Perceived as foreign to French pictorial tradition that was being fashioned in the interwar years, Impressionism maintained, until the end of the third and the beginning of the fourth decade of the 20th century, an ambiguous image, hovering btwn a lost moment in time and the difficult transition into the field of history. In the wake of Focillon's historical research and Blanche's firsthand accounts, Lionello Venturi's studies take on an intricate and distinct quality, in which his contemporary activist engagement (with the anti-fascists in exile in Paris) are inseparable from his work as art historian. Among the first to tackle the issue of a modern discipline of art history based on methodology, Venturi launched a campaign to gather sources, brought together in Les Archives de l'Impressionnisme (Durand-Ruel, 1939).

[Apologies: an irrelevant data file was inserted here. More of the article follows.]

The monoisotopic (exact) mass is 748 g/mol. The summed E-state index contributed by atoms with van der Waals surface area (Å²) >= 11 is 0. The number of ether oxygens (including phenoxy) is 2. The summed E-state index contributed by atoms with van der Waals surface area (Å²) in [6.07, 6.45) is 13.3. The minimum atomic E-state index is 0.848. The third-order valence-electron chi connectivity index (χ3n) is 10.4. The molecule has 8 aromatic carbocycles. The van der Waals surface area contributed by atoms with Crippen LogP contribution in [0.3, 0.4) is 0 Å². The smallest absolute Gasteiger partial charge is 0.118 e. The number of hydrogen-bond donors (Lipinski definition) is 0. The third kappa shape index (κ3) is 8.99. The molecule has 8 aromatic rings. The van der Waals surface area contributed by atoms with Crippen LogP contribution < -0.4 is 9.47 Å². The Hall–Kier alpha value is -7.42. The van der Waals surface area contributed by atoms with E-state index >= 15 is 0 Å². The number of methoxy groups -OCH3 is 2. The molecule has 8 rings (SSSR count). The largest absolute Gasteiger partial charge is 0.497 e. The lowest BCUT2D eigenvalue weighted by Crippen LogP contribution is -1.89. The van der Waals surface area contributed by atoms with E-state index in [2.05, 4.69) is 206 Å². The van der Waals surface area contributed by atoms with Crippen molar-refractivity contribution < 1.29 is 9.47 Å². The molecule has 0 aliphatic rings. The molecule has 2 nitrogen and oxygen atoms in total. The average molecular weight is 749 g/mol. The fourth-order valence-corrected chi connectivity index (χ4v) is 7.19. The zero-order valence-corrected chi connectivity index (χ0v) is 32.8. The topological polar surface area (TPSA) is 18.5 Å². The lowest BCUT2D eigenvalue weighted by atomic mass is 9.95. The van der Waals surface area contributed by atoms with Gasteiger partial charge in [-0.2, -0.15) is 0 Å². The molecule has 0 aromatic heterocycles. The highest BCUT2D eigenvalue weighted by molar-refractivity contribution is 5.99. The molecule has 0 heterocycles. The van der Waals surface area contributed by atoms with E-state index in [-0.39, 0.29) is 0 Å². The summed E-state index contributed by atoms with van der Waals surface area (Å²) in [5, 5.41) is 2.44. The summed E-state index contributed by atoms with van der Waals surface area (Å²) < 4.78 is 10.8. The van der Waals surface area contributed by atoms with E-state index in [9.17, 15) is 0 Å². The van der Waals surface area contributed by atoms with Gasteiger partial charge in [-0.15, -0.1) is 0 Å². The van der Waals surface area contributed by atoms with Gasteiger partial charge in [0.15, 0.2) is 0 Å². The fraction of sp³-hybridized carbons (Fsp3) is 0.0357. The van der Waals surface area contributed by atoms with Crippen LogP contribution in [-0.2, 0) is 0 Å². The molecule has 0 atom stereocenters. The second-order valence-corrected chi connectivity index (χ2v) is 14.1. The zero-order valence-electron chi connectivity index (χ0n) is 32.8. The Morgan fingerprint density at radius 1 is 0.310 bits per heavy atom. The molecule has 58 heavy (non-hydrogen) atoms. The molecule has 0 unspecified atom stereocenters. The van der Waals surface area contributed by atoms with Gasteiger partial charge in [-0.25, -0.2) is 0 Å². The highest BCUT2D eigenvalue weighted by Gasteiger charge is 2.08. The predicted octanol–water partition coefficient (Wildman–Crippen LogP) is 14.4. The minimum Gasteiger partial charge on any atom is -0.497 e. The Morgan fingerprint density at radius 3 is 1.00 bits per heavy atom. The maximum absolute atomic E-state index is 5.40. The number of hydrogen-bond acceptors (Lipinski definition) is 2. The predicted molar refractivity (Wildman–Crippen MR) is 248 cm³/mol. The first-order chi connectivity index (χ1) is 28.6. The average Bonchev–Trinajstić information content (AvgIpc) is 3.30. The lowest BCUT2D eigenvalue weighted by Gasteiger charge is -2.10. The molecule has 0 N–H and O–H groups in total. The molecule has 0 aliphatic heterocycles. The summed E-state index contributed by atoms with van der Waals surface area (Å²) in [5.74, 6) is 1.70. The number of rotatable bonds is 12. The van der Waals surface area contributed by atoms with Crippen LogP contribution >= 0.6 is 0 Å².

IAMURRI L (2007). Lionello Venturi e la storia dell'impressionismo 1932-1939. STUDIOLO, 5, 77-95.